The advantages of pupils working co-operatively are well documented, yet use of co-operative learning in classrooms is limited, largely because it requires a staged approach to implementation. Wendy Jolliffe cites success in a network of schools in England, thanks to support from a team of in-house experts
Terms such as collaborative group work, peer learning, teamwork, and co-operative learning are often used interchangeably when referring to classroom practices. Genuine co-operative learning between pupils requires certain conditions, particularly “positive interdependence”.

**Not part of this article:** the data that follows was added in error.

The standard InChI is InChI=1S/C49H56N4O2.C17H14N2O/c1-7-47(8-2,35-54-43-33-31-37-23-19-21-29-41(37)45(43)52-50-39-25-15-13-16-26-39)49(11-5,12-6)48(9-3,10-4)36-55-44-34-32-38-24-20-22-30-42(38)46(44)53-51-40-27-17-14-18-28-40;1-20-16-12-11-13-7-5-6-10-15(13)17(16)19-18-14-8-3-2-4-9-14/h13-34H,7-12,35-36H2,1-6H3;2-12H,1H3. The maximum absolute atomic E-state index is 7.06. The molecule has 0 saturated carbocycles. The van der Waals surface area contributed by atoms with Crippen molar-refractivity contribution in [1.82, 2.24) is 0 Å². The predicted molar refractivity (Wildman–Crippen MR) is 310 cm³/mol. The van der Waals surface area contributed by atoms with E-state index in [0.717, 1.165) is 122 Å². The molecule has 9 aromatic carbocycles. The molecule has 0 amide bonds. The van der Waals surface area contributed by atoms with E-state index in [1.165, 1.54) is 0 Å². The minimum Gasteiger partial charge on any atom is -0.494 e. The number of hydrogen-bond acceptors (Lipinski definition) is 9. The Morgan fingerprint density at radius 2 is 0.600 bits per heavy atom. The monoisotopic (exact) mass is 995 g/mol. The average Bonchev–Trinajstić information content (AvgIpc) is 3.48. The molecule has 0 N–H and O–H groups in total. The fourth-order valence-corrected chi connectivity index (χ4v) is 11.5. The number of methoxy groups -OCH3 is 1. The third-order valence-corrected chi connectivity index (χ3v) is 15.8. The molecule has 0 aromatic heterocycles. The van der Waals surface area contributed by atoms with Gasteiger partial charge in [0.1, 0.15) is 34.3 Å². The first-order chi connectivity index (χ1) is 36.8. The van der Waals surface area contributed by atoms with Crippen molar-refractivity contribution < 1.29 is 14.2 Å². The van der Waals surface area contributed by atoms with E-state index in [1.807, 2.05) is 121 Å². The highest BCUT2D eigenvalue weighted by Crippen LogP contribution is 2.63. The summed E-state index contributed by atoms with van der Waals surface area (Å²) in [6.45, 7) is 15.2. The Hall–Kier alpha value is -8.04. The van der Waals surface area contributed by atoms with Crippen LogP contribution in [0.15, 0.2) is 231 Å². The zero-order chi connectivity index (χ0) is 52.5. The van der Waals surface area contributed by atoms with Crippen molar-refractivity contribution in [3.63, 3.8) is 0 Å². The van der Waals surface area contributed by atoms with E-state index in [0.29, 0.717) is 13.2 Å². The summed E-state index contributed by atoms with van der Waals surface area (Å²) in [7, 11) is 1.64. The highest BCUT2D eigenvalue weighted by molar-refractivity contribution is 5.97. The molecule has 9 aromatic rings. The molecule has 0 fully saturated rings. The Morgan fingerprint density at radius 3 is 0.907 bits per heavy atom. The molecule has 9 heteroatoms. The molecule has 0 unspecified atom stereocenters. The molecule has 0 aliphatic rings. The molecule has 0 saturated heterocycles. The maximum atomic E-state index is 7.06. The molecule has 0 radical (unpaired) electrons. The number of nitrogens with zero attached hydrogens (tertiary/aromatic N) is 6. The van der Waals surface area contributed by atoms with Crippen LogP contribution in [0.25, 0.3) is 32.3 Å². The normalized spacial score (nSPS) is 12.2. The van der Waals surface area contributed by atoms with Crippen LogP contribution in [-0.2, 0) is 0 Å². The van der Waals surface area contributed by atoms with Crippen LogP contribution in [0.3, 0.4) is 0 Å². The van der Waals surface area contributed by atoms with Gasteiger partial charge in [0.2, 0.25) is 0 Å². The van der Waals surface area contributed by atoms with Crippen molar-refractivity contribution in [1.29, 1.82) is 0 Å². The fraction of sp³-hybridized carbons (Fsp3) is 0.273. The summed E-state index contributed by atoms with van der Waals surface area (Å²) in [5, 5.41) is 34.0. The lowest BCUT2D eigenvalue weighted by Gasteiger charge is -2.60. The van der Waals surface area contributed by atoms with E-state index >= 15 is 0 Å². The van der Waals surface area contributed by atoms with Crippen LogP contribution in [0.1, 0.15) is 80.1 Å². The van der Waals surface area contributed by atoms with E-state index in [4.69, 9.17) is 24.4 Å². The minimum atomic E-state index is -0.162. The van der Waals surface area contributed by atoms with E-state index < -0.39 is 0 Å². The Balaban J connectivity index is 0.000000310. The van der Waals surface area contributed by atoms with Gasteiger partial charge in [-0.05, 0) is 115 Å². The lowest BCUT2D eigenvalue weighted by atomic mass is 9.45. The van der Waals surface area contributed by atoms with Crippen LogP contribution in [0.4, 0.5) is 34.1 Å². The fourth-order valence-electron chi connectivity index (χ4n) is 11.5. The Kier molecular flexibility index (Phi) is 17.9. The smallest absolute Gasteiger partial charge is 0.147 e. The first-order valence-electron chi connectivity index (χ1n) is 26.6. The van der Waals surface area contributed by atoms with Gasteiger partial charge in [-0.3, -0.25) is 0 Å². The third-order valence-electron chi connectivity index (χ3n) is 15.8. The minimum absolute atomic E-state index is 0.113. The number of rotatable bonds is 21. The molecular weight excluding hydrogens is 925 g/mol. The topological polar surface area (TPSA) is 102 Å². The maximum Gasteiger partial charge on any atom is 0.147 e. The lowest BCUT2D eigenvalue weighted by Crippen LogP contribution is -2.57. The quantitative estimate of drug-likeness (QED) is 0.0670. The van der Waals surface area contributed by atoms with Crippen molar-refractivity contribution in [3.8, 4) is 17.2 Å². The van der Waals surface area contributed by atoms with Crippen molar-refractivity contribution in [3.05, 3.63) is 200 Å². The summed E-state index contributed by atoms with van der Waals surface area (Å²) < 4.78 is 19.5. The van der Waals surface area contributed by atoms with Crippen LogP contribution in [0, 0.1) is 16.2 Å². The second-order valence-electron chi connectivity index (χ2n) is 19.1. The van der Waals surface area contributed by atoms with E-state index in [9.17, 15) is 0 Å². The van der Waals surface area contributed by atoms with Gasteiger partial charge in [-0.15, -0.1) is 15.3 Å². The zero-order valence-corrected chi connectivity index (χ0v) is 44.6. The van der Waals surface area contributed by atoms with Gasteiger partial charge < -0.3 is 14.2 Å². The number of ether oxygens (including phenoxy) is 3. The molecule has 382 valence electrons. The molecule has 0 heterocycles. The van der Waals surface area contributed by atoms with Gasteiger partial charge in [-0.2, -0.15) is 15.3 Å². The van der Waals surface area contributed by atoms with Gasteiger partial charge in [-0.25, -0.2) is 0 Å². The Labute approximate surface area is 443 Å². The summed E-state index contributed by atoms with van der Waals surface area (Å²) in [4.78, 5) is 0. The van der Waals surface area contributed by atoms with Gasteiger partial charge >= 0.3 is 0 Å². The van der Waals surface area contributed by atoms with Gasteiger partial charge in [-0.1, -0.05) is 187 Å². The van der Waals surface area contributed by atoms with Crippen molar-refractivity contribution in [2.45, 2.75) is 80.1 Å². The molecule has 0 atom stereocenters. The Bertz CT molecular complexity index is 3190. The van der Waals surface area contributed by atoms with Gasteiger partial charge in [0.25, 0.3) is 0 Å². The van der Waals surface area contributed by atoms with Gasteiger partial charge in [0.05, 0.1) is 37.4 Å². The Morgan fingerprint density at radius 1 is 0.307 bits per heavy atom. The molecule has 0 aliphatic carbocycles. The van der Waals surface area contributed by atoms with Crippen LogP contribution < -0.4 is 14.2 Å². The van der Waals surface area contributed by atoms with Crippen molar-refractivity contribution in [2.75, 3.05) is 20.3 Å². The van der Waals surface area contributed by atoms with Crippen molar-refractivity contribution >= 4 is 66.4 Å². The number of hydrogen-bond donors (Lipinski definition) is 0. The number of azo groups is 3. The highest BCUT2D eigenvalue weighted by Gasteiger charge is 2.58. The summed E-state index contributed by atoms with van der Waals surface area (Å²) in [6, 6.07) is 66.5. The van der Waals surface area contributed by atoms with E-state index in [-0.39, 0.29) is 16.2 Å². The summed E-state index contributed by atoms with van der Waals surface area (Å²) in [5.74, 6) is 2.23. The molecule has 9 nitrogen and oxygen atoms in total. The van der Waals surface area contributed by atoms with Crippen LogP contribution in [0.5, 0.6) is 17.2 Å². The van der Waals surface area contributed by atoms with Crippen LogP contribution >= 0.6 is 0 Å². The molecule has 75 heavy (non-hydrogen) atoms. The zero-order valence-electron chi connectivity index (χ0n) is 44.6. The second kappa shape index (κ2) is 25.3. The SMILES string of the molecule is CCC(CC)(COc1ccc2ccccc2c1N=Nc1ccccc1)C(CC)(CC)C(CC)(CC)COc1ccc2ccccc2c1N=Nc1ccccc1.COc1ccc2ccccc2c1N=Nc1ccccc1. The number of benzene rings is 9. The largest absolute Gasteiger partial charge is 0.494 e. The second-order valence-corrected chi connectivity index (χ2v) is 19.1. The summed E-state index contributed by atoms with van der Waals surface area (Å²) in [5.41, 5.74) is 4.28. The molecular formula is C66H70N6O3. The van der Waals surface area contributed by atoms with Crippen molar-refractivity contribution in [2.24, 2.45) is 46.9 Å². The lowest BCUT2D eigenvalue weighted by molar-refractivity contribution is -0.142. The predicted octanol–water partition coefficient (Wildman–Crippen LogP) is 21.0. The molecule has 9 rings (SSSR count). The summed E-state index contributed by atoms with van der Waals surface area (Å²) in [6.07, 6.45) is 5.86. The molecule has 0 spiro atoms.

|What we know|
|● Co-operative learning has limited use in classrooms due to the complexity of implementation.
● Professional development should enable teachers to understand why co-operative learning works and how to implement it, and to experience it first-hand.
● Implementation needs to be staged to ensure pupils develop the skills of co-operating.
● Long-term success requires teachers to work together supported by in-house experts.
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